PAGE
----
The Brownie Blog

How to Make Your Code Readable

5 min read

matrix code
Photo by Markus Spiske on Unsplash

We’ve all seen (and written) bad code at one point or another. To avoid putting more bad code into the world, hopefully we’re all working at bettering our coding skills, which means perfecting what we already know and not just learning the newest framework out there.

Why do we need to write good code, not just performant code?

While the performance of your product or site is important, so is the way your code looks. The reasoning behind this is that the machine isn’t the only entity reading your code.

First, and foremost, you are eventually going to have to re-read some portion of your code, if not the whole thing, and, when that time comes, performant code isn’t going to help you understand what you’ve written - or help you figure out how to fix it.

Second, if you work on a team or collaborate with other developers, those team members will have to read your code at some time, and will try to interpret it in a way they understand. To make that task easier for them, it’s important to consider how you name variables and functions, the length of each line, and the structure of your code, among other things.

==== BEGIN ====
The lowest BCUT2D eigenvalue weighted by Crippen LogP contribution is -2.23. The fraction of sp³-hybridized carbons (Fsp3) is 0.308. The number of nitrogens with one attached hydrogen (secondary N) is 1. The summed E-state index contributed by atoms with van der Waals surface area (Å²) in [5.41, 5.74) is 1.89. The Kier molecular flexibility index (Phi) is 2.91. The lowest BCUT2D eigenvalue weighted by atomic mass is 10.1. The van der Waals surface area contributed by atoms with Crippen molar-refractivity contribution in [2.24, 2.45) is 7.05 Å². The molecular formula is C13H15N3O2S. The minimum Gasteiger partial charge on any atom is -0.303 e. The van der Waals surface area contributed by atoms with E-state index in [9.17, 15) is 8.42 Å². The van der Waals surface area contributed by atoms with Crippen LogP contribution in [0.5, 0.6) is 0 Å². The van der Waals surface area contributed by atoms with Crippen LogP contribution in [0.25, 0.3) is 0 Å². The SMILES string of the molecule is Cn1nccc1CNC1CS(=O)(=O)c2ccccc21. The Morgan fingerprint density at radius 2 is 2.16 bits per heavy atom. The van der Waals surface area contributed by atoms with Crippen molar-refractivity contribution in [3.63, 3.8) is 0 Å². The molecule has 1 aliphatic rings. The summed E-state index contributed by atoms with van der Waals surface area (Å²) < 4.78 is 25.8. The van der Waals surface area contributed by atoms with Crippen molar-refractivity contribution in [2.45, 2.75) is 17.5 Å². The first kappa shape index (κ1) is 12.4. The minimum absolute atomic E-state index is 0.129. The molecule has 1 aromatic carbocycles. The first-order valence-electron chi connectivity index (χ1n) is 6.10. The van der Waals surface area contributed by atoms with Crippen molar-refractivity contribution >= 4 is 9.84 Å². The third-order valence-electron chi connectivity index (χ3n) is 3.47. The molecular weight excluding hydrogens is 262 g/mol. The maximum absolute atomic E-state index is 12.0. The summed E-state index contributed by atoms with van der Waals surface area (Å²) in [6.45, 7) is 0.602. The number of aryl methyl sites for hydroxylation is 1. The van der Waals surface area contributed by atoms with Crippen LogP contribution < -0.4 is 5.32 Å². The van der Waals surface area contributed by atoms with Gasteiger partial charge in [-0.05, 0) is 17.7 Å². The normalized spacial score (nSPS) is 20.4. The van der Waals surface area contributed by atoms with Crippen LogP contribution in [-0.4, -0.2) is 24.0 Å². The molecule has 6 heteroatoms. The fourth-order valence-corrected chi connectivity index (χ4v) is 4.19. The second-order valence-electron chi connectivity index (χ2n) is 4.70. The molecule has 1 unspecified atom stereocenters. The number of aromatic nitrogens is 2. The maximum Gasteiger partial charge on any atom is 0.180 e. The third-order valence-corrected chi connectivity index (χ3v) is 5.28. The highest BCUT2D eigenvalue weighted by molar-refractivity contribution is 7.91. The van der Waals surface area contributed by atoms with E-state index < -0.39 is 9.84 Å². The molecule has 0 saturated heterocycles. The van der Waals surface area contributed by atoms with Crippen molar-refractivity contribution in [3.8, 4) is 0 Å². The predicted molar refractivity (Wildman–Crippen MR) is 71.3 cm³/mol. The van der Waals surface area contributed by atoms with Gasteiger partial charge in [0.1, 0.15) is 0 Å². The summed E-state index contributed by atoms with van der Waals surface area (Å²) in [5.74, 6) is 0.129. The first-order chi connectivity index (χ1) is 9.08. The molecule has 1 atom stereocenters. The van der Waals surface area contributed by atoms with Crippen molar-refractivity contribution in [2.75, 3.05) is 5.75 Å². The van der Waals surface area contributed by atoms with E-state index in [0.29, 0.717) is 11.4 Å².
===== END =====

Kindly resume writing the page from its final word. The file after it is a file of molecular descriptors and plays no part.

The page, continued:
Lastly, it’s just nicer to look at.

What follows are instruction in how to improve your code-writing skills.


How Do You Identify Bad Code?

The simplest way to identify bad code, in my opinion, is to try to read your code as if it were a sentence or phrase.

Here, for example, is some bad code:

Screenshot of the bad version of function "traverseUpUntil"

The function pictured above, when passed an element and a conditional function, returns the nearest “parent” node that passes the conditional function.

const traverseUpUntil = (el, f) => {

Following the idea that code should be as readable as regular writing, the first line has three fatal flaws.

The parameters for the function are not readable like words.

  • While el can be understood as it is commonly used to mean element, the parameter name f does not explain its purpose.
  • If you were to use the function, it would read, “traverse up until el passes f,” which could probably be better understood as “traverse up until f passes, from el.” Granted, the best way to actually do this would be to allow the function to be called el.traverseUpUntil(f) - but that’s a different problem.

In the second line, let p = el.parentNode, we again have a naming issue, this time with a variable. If one were to look at the code they would most likely understand what p is. It is the parentNode of parameter el. However, when we look at p used anywhere else, we no longer have the context that explains what it is.

while (p.parentNode && !f(p)) {

In this line, the main problem we encounter is not knowing what !f(p) means or what it does, because f could mean anything at this point. What the person reading the code is supposed to understand is that !f(p) is a check to see if the current node passes the condition. If it does, stop the loop.

p = p.parentNode

This one is pretty self-explanatory.

return p

Due to the bad variable name, a reader can’t feel 100 percent clear about what is being returned.

Make Improvements